Part of her role involved cataloguing all the records of the Councils – Ballinasloe, Clifden, Galway, Gort, Loughrea, Mountbellew, Portumna and Tuam. These records mostly consisted of minutes of various meetings.

When she was cataloguing them she realised their worth to local historians and researchers, so she decided to compile a guide to their content. The result is For the Record: The Archives of Galway’s Rural District Councils, which will be a valuable asset to anybody with an interest in history.

Many representatives on these Councils were local personalities and several were arrested during the political upheaval of the era, she explains.

And, ushering in a new era in history, women were allowed to sit on these Rural District Councils – at the time they were not allowed to sit on County Councils.

All of this information is included in Patria’s introductory essay to the attractively produced A4 size guide, which gives a glimpse into how these Rural Councils operated and the way political thinking changed in Ireland during a short 26-year period. In the early 1900s, these Councils supported Home Rule, but by 1920, they were calling for full independence and refusing to recognise the British administration.

“I love the tone,” says Patria of the minutes from meetings. “The language was very emotive.”

That was certainly true of the Gort Rural District Council. At a meeting in 1907, following riots in Dublin at the premiere of JM Synge’s play, The Playboy of the Western World the councillors’ response was vehement. They recorded their decision to “protest most emphatically against the libellous comedy, The Playboy of the Western World, that was belched forth during the past week in the Abbey Theatre, Dublin, under the fostering care of Lady Gregory and Mr Yeats. We congratulate the good people of Dublin in howling down the gross buffoonery and immoral suggestions that are scattered throughout this scandalous performance.

 

For more from the archives see this week’s Tribunes here

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Archive News

Real Galway flavour to intermediate club hurling battle in Birr

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Date Published: 23-Jan-2013

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Athenry fail to take chances as they bow out of Junior Cup

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Date Published: 29-Jan-2013

Athenry FC 1

Kilbarrack United 2

(After extra time)

For the second year in succession Athenry were done in extra time in the FAI Junior Cup as last season’s beaten finalist’s came from behind to snatch an excellent game in Moanbawn on Sunday afternoon.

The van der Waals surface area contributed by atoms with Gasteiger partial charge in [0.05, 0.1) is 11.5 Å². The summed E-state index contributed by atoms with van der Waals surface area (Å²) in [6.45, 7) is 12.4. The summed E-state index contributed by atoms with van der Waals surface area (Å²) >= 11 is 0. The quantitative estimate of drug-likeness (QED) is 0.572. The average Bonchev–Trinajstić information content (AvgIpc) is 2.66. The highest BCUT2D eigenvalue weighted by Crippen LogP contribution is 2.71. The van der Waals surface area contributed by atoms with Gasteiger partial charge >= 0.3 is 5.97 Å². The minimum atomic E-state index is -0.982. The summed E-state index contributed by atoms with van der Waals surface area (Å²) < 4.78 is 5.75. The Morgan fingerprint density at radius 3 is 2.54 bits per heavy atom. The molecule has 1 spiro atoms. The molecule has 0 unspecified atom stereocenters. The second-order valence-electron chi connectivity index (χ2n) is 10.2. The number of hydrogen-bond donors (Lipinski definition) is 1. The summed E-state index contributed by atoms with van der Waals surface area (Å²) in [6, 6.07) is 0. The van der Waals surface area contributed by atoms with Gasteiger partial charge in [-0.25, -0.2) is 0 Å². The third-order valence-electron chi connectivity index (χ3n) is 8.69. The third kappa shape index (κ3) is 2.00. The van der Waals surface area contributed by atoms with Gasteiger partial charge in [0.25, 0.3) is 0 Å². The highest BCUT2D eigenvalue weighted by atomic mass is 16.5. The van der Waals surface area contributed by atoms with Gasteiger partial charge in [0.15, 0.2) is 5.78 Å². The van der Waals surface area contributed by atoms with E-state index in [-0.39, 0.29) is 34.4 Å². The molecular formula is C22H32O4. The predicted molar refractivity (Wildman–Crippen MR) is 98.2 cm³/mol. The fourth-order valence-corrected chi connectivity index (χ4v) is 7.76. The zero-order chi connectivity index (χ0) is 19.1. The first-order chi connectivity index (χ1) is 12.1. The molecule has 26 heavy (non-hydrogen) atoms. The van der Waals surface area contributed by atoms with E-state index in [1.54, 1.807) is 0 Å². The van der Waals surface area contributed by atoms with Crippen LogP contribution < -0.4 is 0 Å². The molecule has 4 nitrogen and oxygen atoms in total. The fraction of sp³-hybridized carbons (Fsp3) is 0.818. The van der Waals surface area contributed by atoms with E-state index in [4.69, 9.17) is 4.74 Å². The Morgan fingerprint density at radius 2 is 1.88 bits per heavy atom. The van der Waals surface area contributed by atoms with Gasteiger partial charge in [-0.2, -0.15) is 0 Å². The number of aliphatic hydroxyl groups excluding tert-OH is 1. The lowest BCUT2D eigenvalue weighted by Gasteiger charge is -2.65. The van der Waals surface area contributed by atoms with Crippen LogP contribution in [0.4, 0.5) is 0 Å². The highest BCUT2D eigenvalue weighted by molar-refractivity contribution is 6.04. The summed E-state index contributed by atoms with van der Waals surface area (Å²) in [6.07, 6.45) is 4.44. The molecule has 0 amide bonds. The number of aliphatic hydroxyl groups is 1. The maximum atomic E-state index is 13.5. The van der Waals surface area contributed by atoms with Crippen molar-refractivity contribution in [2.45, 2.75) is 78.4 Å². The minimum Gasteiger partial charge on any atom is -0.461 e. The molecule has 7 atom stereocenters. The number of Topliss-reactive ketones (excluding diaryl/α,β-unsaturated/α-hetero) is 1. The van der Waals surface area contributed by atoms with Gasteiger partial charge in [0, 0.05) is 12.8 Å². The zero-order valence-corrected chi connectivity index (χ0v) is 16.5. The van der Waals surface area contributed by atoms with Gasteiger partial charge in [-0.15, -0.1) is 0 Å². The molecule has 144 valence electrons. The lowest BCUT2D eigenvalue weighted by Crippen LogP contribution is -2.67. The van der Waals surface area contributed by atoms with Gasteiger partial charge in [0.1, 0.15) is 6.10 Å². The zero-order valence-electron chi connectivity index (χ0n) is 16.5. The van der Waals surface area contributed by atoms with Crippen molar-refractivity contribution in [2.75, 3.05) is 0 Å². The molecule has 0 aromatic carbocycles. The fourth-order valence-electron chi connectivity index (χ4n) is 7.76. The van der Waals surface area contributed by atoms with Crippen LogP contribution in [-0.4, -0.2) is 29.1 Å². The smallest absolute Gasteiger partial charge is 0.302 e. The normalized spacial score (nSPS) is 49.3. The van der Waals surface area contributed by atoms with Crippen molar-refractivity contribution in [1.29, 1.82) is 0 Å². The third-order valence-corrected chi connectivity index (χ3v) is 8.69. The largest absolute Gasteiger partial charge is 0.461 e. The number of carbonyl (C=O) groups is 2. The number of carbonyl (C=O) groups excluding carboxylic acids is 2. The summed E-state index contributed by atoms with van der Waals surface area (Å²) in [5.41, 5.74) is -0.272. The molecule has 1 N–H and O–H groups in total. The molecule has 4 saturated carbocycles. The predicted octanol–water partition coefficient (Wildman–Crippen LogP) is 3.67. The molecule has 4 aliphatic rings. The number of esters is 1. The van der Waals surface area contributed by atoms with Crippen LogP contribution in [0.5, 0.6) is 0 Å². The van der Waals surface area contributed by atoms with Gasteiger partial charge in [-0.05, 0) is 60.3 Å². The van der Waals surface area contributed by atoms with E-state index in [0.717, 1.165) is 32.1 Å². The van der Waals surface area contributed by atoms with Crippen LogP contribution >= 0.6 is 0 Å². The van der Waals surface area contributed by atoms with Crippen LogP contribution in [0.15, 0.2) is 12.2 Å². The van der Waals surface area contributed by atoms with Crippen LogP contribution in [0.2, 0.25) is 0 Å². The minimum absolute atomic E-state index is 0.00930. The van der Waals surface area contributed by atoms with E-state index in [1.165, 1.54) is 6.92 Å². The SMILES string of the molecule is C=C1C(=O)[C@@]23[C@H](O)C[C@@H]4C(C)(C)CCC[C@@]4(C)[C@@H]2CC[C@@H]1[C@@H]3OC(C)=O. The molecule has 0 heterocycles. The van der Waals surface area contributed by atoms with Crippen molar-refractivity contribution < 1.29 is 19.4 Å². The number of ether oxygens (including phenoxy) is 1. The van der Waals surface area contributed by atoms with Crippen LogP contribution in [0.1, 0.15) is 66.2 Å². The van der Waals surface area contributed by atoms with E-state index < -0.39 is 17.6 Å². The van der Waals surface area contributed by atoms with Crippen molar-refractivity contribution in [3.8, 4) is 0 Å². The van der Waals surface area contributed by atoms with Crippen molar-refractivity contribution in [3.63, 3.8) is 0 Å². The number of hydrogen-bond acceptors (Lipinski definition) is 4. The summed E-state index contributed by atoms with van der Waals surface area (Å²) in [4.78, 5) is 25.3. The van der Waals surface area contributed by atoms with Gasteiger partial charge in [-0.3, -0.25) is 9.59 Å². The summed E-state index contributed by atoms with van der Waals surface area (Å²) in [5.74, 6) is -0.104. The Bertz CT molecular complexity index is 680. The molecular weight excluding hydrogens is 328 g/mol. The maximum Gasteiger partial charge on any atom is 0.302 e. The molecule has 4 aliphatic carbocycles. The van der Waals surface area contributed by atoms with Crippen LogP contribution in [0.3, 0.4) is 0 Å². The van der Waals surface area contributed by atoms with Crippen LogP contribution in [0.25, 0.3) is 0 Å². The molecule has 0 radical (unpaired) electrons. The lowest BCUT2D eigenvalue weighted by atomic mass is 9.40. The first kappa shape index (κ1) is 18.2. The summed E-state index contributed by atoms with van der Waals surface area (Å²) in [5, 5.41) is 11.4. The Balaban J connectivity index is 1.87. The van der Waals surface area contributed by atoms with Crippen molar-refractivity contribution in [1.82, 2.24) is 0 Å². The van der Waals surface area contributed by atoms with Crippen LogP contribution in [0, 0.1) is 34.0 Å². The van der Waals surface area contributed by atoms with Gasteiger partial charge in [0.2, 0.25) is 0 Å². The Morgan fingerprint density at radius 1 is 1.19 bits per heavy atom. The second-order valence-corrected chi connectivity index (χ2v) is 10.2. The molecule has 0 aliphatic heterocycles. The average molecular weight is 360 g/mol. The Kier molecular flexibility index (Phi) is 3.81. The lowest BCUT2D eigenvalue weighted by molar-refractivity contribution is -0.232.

On a heavy pitch that was only playable following extensive groundwork by club officials all morning, the home side were by far the better side in the opening half, but failed to take advantage of a number of opportunities that came their way.

An Alan O’Donovan penalty gave them a merited advantage just after the restart, but thereafter were on the back foot as Kilbarrack took over, but for all their pressing, the home rearguard were dealing comfortably with their forays.

However they were struck a body blow just six minutes from time, as big striker Keith Kirwan was left all alone at the far post to head the equaliser and from that point on the Dubliners were the better side.

They started off the extra time in the ascendancy and enjoying all the momentum before striking for a good winning goal on 104 minutes. A strong bench allowed them to make some necessary changes and it was not a facility that was available to Athenry manager Gabriel Glavin.

With Gary Forde and Gary Delaney out through suspension following their sending off against OLBC in the previous round, and Seamie Crowe injured, it left their bench rather threadbare with just a number of young squad players available.

Playing with the aid of the slight incline and any wind advantage going, the home side had a Connor Cannon effort on target in the opening minute, while John Meleady was just over with a flick at the other end.

Meleady then tested Andrew Walsh who saved comfortably, before the goalkeeper pulled off a brilliant double save on 14 minutes.

Firstly he went full length to push away a Meleady shot and was then back on his feet to parry David Jackson’s close-range rebound.

For more, read this week’s Connacht Sentinel.